Giving bodybuilding coaching to non-athletes does not fall into the ‘scope of practice’ of any profession, and directly contradicts the scope of practice of Fitness Professionals. It does not matter that the practice is taking place in virtually every gym, by almost every Personal Trainer in the country. It does not matter that there are dozens of private courses taking place everyday, teaching how to coach bodybuilding to non-athletes. It does not matter that 25 years ago it was a normal function for every lowly gym instructor. The practice does not fit the ‘scope of practice’ of any profession. Therefore, it is not covered by any professional insurance product. This is not my opinion; this is the basis for how I got screwed by my insurer.
I knew ‘fitness professionals’ are not qualified or insured to train clients with heavy weights. I did not understand that Strength Coaches cannot give heavy weights to ‘non-athletes’.
How I Fought Back
I will not go into all that I did to fight the insurer directly. Suffice to say I was lucky that I knew a lot of good people in the Australian strength, bodybuilding and fitness communities. So 2 years later – sleepless, nerve-wracking, age-accelerated and eye-watering expensive years – I was still standing and the insurance company exited the fitness/strength-coaching insurance business altogether. The insurance staff who wrote my policy had resigned. Soon after that the company was swallowed by another company and the brand abandoned entirely. More importantly, the client was made whole, my staff kept their jobs and my clients continued to be serviced.
But there was a far more important battle. I needed to find a legitimate insurance product so that this could never happen again; not to me or to anyone else in the body recomposition/bodybuilding industry.
I realised that it was not enough to find an insurer to say they would cover coaching non-athletes with heavy weights; somebody had to define the official ‘scope of practice’ upon which an insurance product could be custom made. So I did it. I created Recomp: the professional association for body recomposition coaches in Australia, and the scope of practice for coaching non-athletes (and athletes) with heavy weights.
There were three major motivations in creating Recomp. One was to establish a valid insurance product for my own business. The second reason was to shine a light on the corrupt scumbags at Fitness Australia who were ultimately responsible for creating this absurd paradoxical situation with coaching non-athletes; and also because they actively deceived gyms, RTOs and Personal Trainers into believing they were covered for coaching non-athletes (along with many other deceptions).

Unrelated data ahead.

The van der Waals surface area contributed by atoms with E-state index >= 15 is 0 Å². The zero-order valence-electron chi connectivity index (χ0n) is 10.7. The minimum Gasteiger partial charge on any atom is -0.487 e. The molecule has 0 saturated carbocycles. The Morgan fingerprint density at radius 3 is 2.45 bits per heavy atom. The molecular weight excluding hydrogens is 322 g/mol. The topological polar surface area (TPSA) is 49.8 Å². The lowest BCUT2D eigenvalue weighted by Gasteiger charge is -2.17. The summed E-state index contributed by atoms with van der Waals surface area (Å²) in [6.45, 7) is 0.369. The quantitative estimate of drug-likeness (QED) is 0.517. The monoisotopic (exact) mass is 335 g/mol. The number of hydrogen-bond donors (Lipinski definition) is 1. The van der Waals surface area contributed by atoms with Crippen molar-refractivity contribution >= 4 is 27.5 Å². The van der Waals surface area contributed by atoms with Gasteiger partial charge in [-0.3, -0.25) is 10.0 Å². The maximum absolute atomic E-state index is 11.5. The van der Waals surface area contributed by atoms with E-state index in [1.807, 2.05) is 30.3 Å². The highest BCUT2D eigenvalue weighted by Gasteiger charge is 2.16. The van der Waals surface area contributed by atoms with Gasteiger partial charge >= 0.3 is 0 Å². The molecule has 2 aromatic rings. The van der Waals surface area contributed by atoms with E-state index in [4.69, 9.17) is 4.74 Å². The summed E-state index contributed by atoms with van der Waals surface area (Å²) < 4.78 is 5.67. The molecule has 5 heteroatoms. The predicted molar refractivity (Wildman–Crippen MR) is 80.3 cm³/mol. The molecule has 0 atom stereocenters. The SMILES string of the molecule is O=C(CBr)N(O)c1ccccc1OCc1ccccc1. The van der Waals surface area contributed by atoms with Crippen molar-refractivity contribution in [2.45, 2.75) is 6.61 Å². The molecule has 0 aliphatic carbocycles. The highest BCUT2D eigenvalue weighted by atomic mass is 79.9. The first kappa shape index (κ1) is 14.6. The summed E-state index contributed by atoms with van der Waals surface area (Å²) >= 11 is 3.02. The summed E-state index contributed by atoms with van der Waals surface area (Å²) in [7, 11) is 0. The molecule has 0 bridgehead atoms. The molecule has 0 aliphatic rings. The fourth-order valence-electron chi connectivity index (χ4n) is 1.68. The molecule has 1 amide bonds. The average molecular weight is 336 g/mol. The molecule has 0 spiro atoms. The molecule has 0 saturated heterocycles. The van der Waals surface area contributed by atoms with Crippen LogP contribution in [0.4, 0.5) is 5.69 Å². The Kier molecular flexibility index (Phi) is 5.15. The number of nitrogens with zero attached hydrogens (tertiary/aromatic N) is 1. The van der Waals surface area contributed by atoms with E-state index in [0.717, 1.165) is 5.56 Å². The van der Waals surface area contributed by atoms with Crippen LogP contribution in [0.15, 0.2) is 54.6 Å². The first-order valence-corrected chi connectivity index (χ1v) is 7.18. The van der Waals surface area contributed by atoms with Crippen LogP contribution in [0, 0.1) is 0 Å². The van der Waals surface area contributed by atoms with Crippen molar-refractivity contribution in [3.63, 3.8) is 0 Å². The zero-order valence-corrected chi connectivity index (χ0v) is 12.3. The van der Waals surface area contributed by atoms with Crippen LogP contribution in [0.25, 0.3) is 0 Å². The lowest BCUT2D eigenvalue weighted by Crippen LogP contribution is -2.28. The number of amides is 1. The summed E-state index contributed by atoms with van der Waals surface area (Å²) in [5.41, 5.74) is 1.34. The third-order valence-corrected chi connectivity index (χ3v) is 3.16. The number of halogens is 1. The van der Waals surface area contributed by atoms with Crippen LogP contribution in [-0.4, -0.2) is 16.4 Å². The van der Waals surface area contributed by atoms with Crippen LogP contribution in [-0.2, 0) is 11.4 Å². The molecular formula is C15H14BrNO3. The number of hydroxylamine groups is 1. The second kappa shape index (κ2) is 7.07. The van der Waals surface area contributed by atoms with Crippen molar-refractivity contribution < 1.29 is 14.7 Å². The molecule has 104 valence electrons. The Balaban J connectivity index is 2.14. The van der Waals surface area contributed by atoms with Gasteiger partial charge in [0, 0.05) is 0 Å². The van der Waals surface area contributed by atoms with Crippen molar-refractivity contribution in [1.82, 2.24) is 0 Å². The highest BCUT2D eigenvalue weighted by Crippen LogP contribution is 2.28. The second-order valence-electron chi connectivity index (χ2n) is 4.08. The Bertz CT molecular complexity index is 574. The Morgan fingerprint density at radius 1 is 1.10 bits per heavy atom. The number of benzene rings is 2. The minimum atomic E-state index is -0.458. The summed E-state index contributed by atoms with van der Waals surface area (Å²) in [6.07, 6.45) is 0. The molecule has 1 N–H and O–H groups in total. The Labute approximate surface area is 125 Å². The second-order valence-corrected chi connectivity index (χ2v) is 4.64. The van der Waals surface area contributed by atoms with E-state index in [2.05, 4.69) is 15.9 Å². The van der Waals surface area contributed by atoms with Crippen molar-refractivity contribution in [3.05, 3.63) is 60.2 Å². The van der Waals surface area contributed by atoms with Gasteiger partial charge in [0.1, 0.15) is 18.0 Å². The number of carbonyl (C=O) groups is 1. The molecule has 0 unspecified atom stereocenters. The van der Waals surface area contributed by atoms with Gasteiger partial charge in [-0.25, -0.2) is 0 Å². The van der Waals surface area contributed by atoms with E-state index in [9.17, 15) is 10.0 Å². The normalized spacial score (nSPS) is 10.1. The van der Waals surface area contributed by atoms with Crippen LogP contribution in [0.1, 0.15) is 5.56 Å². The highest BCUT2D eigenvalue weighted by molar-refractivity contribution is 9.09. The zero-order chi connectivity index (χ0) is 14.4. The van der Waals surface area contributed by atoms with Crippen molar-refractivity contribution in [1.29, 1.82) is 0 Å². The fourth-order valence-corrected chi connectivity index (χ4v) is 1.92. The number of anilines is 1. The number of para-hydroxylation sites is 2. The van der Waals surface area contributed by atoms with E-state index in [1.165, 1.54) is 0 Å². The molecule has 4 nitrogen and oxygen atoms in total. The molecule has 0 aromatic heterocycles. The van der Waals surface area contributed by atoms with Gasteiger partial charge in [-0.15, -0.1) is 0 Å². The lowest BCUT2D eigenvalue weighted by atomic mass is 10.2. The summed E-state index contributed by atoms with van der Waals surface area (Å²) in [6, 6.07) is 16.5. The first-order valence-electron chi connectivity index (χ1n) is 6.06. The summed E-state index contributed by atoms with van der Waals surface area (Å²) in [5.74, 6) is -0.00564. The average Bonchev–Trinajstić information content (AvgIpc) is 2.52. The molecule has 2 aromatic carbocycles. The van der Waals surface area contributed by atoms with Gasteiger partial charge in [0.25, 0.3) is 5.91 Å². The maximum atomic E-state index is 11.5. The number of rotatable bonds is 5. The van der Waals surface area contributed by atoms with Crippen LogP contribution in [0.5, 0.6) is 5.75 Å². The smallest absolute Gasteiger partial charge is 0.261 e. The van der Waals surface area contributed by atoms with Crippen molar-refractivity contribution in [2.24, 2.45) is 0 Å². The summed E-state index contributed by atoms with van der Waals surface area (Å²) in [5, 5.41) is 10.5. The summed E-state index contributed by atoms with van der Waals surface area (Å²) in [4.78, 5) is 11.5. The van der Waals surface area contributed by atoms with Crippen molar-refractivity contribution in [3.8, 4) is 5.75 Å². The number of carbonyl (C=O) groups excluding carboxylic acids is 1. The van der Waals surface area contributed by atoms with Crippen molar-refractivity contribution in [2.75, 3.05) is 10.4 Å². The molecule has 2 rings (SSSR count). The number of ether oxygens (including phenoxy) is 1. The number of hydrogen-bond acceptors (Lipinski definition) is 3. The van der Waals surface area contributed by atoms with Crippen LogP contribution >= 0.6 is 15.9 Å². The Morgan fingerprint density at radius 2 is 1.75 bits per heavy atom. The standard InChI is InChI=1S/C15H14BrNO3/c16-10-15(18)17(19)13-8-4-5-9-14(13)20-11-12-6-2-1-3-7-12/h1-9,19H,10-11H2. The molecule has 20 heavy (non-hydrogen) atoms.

The third reason that I created Recomp was so other coaches would not get screwed like I had been. It was an issue of mutual benefit. The policy I needed for myself was exactly the policy that hundreds of other coaches needed. But the Recomp insurance policy needed as many coaches as possible signed up to give it strength for everyone, including myself. More members also meant a better price for everyone.
To this day, joining Recomp is the only way a Personal Trainer or Strength Coach in Australia can get onto a policy that will properly cover them for giving heavy weight training coaching to non-athletes (and athletes). The policy also covers the prescription of sports nutrition to non-athletes, and athletes, by Recomp Coaches who pass 3 simple assessments to become Recomp Certified. (Interestingly, sports nutrition falls into the same Bermuda Triangle of professional practice as coaching. Just do not tell all the Coaches signed up with SNA).
A few years after I was sued I read that claims against Personal Trainers had increased by more than 1000%. Claims are continuing to increase in size, frequency and unreasonableness (like this one) and coaches are not covered. Fitness Professional (PT) insurance remains dirt cheap – around $10/mth – despite inflation and radical increases in claims, because it does not cover anything. This is not hypothetical or an opinion. It is real. I was sued and the insurer refused to pay. Spread the word and take the time to look into the details. Insurance relies on ignorance and the details matter. Take it from someone who knows.